Nunavut medical travellers treated in Yellowknife can go straight home
Nunavut government plans to start lifting social restrictions in the territory on June 1
Medical travel patients from the Kitikmeot who get treatment in Yellowknife will no longer have to self-isolate for 14 days before returning to Nunavut.
Dr. Michael Patterson, Nunavut’s chief public health officer, announced this on Thursday, May 21, saying it’s because there aren’t any active cases of COVID-19 in either Nunavut or the Northwest Territories.
“For all medical travellers to whom this new rule applies who are currently in quarantine, we are working to get you home as soon as possible.” Patterson said.
As of a few days ago, 44 medical travellers were in isolation in Yellowknife, but Patterson wasn’t sure how many of them had been treated in Yellowknife, as some may have been treated in Edmonton.
Patterson said the Department of Health is not focusing its efforts on sending more patients to Yellowknife in light of the fact that they’ll be able to come straight back, saying that would be a decision made when acute care is required, but that patients can still request referrals to Yellowknife.
The plan is to ease restrictions on social gatherings within Nunavut starting on June 1, Patterson said.
The Government of Nunavut now has the capacity to diagnose COVID-19 in both Iqaluit and Rankin Inlet, now that the GeneXpert machine in Rankin Inlet is validated and ready to go, Patterson said.
Having diagnostic capabilities in two regions and not having any cases of COVID-19 in the territory are two requirements Patterson said had to be fulfilled before he would consider lifting restrictions on social contact.
Patterson said on Thursday that he’s still not ready to make any firm announcements on the specifics of this.
“It’s a lot to coordinate,” Patterson said, “There’s a lot of moving pieces in order to do it safely and in a manner that makes sense to everybody.”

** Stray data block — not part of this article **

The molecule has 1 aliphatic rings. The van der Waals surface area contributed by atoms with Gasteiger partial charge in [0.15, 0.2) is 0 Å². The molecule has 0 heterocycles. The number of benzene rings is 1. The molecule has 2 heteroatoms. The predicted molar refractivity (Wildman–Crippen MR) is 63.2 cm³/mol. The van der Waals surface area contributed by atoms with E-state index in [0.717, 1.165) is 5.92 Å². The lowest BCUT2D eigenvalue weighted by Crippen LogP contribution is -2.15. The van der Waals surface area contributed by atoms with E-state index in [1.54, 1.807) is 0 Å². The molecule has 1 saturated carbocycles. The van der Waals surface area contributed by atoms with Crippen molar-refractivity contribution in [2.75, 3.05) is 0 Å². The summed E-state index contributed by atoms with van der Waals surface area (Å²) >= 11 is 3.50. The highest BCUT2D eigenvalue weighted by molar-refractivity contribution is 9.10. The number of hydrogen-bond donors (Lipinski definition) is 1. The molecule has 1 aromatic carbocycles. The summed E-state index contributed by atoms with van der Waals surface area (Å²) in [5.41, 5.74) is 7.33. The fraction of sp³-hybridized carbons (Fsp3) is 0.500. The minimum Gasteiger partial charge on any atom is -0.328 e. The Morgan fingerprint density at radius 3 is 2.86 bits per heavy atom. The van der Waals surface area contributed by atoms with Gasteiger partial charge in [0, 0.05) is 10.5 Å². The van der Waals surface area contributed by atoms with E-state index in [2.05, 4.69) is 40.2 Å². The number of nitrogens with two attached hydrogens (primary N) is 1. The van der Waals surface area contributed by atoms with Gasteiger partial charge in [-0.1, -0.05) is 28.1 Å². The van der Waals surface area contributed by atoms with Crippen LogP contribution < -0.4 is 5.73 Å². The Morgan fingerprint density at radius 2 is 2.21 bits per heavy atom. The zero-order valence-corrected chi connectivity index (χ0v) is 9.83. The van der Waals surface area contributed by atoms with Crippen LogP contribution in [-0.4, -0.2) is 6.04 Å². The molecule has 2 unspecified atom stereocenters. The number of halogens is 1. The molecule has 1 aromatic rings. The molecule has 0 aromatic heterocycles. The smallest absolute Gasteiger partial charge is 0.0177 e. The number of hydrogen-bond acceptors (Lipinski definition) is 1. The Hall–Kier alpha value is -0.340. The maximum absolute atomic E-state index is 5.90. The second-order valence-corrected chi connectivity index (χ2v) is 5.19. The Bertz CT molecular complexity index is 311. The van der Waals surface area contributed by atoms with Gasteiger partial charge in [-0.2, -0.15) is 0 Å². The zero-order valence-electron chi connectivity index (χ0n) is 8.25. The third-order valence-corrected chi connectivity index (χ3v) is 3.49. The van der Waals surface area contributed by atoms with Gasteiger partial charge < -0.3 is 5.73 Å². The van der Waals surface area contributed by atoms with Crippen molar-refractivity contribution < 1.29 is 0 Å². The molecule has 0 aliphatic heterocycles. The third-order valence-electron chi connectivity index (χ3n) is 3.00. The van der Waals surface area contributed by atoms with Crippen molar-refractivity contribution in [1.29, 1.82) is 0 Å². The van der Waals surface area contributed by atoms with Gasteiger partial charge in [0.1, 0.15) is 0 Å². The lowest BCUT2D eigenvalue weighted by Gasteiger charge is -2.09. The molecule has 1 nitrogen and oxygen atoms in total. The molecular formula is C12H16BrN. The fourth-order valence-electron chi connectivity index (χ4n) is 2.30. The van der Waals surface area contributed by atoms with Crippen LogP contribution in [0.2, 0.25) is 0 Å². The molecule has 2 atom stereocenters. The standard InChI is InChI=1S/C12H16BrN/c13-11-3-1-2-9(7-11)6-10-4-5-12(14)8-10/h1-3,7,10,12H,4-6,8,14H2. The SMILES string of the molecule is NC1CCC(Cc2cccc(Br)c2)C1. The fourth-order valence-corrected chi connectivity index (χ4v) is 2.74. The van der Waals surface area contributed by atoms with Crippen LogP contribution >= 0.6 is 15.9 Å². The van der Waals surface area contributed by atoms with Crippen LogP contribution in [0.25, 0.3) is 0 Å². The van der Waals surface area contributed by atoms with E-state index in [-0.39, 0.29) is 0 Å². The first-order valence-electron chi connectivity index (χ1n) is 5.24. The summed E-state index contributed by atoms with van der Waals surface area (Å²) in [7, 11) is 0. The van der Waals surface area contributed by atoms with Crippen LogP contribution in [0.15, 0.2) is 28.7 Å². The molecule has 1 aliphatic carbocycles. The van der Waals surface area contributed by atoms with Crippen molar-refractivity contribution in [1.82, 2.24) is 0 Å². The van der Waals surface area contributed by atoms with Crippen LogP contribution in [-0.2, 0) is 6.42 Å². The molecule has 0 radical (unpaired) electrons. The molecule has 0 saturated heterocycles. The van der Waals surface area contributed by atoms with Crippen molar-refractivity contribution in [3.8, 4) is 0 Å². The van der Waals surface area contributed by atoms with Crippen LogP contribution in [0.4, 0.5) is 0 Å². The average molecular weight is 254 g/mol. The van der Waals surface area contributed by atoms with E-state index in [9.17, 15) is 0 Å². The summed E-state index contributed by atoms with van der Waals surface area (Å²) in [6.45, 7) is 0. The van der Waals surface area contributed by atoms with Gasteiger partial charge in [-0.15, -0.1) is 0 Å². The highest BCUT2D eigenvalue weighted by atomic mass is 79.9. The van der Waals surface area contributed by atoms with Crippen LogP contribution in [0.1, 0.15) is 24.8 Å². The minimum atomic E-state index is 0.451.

Patterson said the Department of Health is working with a “wide range of partners” to get to a place where they’re ready to lift some restrictions. Those partners include the Workers’ Safety and Compensation Commission, which is creating guidelines for workplaces.
“The goal at the end of it is to get all businesses open,” Patterson said. He encouraged business owners and managers to get documents created by the WSCC to help them navigate operating their business during a pandemic.
Restrictions will be lifted in a “stepwise fashion,” Patterson said.
Three factors are being considered as the GN develops a plan to lift restrictions, Patterson said: the number of people gathering, the duration of the gathering and the nature of the contact.
And casual distanced outdoor contact carries less risk than intimate indoor contact, as in what occurs during a massage or at a hair salon, Patterson said.
Using these factors to gauge the risk of transmission, Patterson said the GN will allow the least risky social gatherings first, and then work up to higher risk gatherings.
Restrictions will be lifted in two-week increments, with assessments done in between.
A fourth factor is that some people, such as elders, are more vulnerable than others, Patterson said. Lifting restrictions at care homes will therefore come last.
More information about what will be allowed on June 1 will come early next week, Patterson said.